Chief city of the Italian province of the same name. As early as the tenth century it numbered Jews among its inhabitants. They appear to have been treated with great harshness by Archbishop Raterio, and were later expelled from the city. Until 1408 they had apparently no recognized status or right of residence in Verona, although a few actually lived there and engaged in commerce. In that year (Dec. 31), shortly after Verona had passed under the government of the republic of Venice, the Jews obtained permission to live in the city and to lend money at interest. This concession met with strenuous opposition from a large number of the citizens; and all other professions were forbidden to the Jews. They lived among the Christians in the quarter of San Sebastiano, in the central part of the city, and built a synagogue in the Vicolo dei Crocioni, of which no traces now remain. In 1422 they were compelled to wear a badge, in the form of a yellow wheel, on the breast, or to pay a fine of 25 lire. The regulation, however, gradually came to be disregarded, but the ordinance decreeing the use of the badge was renewed. In 1443 the Jews were again refused permission to engage in the professions; and the shape of the badge was changed from a circle to a star. The original form was, however, restored in 1480.

Fifteenth and Sixteenth Centuries.

By a resolution of the common council, dated March 11, 1499, the Jews were banished from the city and province of Verona, and their places were filled by Christian usurers, who so greatly oppressed the poor that the Jews were shortly afterward recalled. It is probable that some Jews remained in the city in spite of the decree of banishment; and it is certain that there were some scattered throughout the province, proof of their presence being afforded by a tombstone of this period, found in the neighboring village of Lonato. But, whether they never really quitted the province, or whether they gradually returned to it, in 1526 the citizens of Verona petitioned the Venetian republic to prohibit the Jews from lending moneyat interest in the city and territory of Verona. This request was granted, and the decree of prohibition was ratified on Dec. 4, 1548. In 1527 a yellow cap ("berretto") was substituted for the wheel-badge. An old manuscript, dated 1539, now in the possession of the Hebrew community of Verona, contains an account of the Jewish assemblies, of the amount of their taxes, of the fines levied on them, etc. In 1578 the Israelites were forbidden to pawn articles at the monte di pietà (see Pledges, Historical View).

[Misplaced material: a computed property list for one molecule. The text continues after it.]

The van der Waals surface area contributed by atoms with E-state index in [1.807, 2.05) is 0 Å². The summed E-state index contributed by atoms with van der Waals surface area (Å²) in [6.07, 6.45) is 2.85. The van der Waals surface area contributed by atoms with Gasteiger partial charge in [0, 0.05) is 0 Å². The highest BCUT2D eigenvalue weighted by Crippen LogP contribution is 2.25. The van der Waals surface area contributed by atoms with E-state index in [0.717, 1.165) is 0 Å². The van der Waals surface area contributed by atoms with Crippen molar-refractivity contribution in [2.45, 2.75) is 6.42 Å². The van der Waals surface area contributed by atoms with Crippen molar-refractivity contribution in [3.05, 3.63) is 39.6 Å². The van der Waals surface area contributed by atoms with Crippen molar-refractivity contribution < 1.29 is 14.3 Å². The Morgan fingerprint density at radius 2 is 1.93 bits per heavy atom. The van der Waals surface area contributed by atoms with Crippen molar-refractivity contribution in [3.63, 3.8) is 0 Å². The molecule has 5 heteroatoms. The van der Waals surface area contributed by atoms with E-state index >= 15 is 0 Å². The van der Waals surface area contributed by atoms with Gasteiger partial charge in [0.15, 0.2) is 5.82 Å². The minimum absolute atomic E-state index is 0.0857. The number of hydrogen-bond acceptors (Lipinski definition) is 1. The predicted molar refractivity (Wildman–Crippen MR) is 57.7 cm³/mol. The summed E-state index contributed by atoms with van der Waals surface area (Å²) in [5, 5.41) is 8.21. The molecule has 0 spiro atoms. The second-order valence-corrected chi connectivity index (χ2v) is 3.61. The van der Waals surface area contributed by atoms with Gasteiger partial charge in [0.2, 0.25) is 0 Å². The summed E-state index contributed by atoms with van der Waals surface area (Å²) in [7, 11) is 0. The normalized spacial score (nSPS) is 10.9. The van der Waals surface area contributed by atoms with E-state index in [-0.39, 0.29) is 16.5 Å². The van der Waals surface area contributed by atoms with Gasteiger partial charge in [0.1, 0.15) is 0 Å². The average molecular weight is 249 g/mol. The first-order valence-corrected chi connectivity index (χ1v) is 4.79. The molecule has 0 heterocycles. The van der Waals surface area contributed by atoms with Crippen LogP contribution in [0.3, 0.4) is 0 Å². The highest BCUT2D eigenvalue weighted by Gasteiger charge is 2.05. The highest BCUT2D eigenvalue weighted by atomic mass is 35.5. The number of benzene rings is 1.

The Ghetto.

After their expulsion from the Milanese territory, some of the refugees settled in Verona (1597). In 1599 Agostino Valieri, Bishop of Verona, resolved to segregate the Jews in a ghetto; but, not finding a suitable location, he contented himself by enforcing the obligation of wearing the yellow cap. In the same year the Jews opened their cemetery, which remained in use until 1755. In 1604 the bishop carried out his designs, and enclosed the Jews in a ghetto, in a place called "Sotto i Tetti" (under the roofs). At this time they numbered about 400 and possessed twenty-five shops. All expenses for the improvement of the ghetto were borne by the Jews themselves; and they were obliged to borrow in order to build a synagogue. Finally they obtained a license, renewable every five years, to live in the city, on condition of the payment of a special tax. When the plague broke out in Verona in 1630, the Jews remained immune, which so enraged the Christians that they cast into the ghetto the garments infected by the sick, and thus spread the pestilence among its inhabitants.

At this epoch many Hebrew books were published at Verona, among them being Midrash Tanḥuma (1595), the Book of Isaiah (1625), the Psalms (1644), and "'En Yisrael" (1649). In 1645 the synagogue was supplied with an Ark of the Law of red marble and a beautiful and costly "tebah," also of marble. In 1655 a large number of Maranos, headed by Mosé Gaon and Giovanni Navarra, obtained leave to settle in Verona, for commercial purposes; and habitations were assigned them in what was known as the "Ghetto Nuovo" (New Ghetto). These Jews were called "Ponentini"; the others, "Levantines" or "Greeks." In 1766 there were two Jewish physicians in Verona; in 1790, four.